Magical Theory: Four Ingredients for Successful Magick

At some point you may ask yourself, why didn't my spell work? If you wished to learn a musical instrument, you could simply pick one up and start practicing. There are many musicians who are self-taught, who can’t read sheet music, and some of them become good musicians. But they rarely become great musicians, without eventually putting some time into the study of musical theory.

It is far better to understand how chords, time signatures, and keys work, without wasting time through trial and error, trying to find notes that work together. Likewise, a basic understanding of the principles of magick will save you the unnecessary frustration and aggravation of the “hit or miss” technique.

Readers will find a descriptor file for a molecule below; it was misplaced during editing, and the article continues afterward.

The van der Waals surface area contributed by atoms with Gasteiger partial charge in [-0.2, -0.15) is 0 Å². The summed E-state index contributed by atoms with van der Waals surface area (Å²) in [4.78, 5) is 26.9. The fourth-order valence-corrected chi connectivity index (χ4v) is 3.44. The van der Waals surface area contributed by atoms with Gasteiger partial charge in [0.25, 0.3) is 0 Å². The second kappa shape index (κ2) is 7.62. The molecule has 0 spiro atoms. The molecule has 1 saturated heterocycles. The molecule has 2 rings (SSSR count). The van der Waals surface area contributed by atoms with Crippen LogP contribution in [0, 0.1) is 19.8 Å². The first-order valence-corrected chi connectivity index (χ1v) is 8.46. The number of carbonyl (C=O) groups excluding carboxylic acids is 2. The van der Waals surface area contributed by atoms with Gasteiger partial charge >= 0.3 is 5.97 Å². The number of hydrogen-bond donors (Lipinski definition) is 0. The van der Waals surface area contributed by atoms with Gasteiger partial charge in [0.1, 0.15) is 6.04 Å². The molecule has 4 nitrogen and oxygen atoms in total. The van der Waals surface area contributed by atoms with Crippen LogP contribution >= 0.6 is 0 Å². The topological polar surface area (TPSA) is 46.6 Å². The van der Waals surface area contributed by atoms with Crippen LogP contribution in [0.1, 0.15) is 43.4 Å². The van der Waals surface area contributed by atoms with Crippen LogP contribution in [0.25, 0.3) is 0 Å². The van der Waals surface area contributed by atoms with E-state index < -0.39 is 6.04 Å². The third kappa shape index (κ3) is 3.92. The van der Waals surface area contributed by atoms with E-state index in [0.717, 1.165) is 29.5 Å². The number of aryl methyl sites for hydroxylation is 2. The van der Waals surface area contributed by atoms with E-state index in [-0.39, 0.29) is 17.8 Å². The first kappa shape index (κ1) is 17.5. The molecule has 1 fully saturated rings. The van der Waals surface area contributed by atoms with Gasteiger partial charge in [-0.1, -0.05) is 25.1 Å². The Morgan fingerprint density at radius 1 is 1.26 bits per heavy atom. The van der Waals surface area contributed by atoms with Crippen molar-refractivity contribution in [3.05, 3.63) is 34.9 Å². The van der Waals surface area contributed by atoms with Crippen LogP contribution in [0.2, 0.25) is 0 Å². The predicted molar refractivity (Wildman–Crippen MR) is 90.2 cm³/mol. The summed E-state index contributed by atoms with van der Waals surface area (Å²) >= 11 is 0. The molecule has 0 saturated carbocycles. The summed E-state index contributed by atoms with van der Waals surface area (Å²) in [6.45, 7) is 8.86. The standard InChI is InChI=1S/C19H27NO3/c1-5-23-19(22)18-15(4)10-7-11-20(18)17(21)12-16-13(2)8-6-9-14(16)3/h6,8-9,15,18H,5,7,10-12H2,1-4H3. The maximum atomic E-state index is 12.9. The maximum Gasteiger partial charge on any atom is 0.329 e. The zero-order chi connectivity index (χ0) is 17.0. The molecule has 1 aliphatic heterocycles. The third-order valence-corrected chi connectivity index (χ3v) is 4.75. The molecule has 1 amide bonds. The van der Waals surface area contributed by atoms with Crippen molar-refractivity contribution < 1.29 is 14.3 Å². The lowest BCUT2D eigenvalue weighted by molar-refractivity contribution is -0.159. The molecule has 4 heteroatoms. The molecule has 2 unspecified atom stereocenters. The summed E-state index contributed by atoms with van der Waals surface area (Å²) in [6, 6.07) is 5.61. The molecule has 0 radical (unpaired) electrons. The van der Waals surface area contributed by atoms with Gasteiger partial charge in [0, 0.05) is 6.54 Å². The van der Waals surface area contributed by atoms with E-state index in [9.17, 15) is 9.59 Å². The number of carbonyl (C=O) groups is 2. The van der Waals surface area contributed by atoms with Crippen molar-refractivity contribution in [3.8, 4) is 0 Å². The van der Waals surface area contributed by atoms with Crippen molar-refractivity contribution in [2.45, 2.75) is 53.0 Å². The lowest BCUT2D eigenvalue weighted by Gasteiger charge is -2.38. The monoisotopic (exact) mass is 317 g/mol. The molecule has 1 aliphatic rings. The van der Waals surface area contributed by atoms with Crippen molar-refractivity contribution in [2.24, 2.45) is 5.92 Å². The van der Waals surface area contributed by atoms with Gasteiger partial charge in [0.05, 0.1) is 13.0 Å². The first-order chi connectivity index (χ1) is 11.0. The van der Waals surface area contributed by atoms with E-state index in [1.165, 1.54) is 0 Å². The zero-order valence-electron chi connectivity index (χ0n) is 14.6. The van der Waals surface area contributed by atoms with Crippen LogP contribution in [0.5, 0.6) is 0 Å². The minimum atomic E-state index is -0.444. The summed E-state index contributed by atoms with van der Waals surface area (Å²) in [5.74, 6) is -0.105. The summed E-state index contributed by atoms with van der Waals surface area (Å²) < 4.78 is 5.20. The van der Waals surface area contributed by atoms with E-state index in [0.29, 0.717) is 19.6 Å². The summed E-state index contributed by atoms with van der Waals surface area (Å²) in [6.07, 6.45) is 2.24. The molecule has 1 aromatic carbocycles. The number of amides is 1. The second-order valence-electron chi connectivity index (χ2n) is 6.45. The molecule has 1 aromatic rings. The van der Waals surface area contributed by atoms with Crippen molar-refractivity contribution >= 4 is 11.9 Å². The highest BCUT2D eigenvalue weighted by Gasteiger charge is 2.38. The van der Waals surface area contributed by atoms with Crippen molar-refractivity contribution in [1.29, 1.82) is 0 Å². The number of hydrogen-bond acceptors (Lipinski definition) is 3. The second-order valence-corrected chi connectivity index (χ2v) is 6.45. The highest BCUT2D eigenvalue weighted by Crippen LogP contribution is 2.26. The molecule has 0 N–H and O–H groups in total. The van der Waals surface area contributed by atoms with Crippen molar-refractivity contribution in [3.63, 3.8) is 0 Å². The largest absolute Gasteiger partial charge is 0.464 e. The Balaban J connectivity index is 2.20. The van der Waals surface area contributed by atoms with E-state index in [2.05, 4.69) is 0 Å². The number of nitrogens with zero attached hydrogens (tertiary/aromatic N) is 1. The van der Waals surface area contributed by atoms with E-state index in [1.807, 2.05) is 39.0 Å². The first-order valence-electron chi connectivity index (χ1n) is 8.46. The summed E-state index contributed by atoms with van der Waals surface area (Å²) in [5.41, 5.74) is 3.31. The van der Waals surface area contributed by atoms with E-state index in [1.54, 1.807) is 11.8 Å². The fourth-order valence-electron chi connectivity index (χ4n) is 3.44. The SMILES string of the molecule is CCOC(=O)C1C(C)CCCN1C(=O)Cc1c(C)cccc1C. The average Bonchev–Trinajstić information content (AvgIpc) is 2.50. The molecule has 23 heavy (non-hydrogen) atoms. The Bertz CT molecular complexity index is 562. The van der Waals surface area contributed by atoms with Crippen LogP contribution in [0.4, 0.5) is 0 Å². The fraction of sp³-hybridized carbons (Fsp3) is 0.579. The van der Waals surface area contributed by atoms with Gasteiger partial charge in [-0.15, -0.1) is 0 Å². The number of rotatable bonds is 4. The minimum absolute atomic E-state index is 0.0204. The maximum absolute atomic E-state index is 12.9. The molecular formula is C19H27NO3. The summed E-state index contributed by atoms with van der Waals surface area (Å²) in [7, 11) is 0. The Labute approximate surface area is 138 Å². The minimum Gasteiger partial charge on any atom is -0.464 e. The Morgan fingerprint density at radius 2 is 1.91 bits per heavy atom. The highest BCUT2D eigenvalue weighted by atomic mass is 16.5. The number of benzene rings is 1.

What is Magick?

First, Let us define what magick is. Magick is the art of transforming and transferring energy to effect a change in the physical world. That’s it in a nutshell. That’s our goal. Now, in physics, the law of conservation of energy says that energy cannot be created or destroyed. It can only be transformed or transferred. This correlates to our principles. In Magick, we transfer psychic energy, or transform it into another form of energy to achieve our goals.

Principles of Magick, Energy, Witchcraft, Magical Theory, The Witch's Guide

Imagine yourself as an archer. You draw your bow, aim your arrow at the target, and release your bowstring, sending your arrow into the target. Your bow is your energy, the arrow is your spell. The aim is your focus, and the target is your intention. When it comes to spell casting, those are the essential elements you need for successful magick: energy, spell, focus and intention. Let us briefly discuss these.